Ben’s triathlete asks: Have just recently gone for my “WELCOME TO MEDICARE” physical and the doctor wants me to check out LDL lowering as a preventive measurement since there’s a family history of high cholesterol. Your most recent recommendations are for more animal products (red meat) and unfortunately I’ll have to try to avoid them. I will have to find a “fine line” where I can get a naturally occurring protein and at the same time provide good energy/muscle building sources in order to move forward in my training. Since I am one of your “SENIOR ATHLETES”, it may be of help to you to have me struggling with these little “roadblocks” so that you can remain open to training baby boomers in the future.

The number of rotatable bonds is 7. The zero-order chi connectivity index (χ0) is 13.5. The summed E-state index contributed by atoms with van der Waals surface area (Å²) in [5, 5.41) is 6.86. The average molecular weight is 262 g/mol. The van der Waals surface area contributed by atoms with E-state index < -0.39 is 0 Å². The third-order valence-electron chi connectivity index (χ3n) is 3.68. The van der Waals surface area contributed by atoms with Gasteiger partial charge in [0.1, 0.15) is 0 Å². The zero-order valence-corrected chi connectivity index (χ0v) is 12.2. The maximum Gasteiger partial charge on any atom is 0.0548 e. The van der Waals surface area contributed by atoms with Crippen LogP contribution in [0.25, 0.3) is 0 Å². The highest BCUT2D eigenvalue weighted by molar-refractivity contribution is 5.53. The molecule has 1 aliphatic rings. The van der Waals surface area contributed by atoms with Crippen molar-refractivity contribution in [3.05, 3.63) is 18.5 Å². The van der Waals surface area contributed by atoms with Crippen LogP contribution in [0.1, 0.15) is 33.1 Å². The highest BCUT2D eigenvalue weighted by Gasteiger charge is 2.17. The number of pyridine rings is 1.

Ben answers: Rather than me talking for too long about this subject, I am going to play you guys an audio clip that I’ll tell you about in a second. But essentially the issue here is whether or not cholesterol is really as bad as we have been led to believe that it is. And whether or not animal products such as butter or red meat are as big a problem as some of the other producers of more dangerous forms of cholesterol such as processed sugars, processed carbohydrates and other packaged foods with things like free radical producing trans fats or synthetic fats in them, okay? And there’s a lot of reasons for that and this could probably fill up an entire podcast. We talked about a little last week in Dr. Cohen’s interview about essential fatty acids – if you didn’t get a chance to listen to that – go listen to it and then also check out the Shownotes, that was podcast number 72. Because there’s kind of a big discussion going on in the Shownotes right now about that, and about whether or not fats are really as bad as we think they are. So when you listen to the audio clip that I’m going to play as a response to this question, I would like to hear your thoughts on it because it’s a little bit controversial and I’m sure that for some of you, it’s really going to be something that raises some red flags and makes you think a little bit. So let’s go ahead and have a discussion about this in the Shownotes to podcast number 73. I want to know what you think about red meat, about butter, especially about whether or not it is as big a problem for high cholesterol as much as some other things might be and whether or not we even need to be worried that much about high cholesterol. At least the traditional form of high cholesterol that is maybe not as big of a deal as we used to think it was. The audio I’m going to play is by a fellow named Roger Drummer. And he’s a nutritionist. I have a couple of his CDs. And I thought this was a really interesting clip from a talk that Roger recently gave.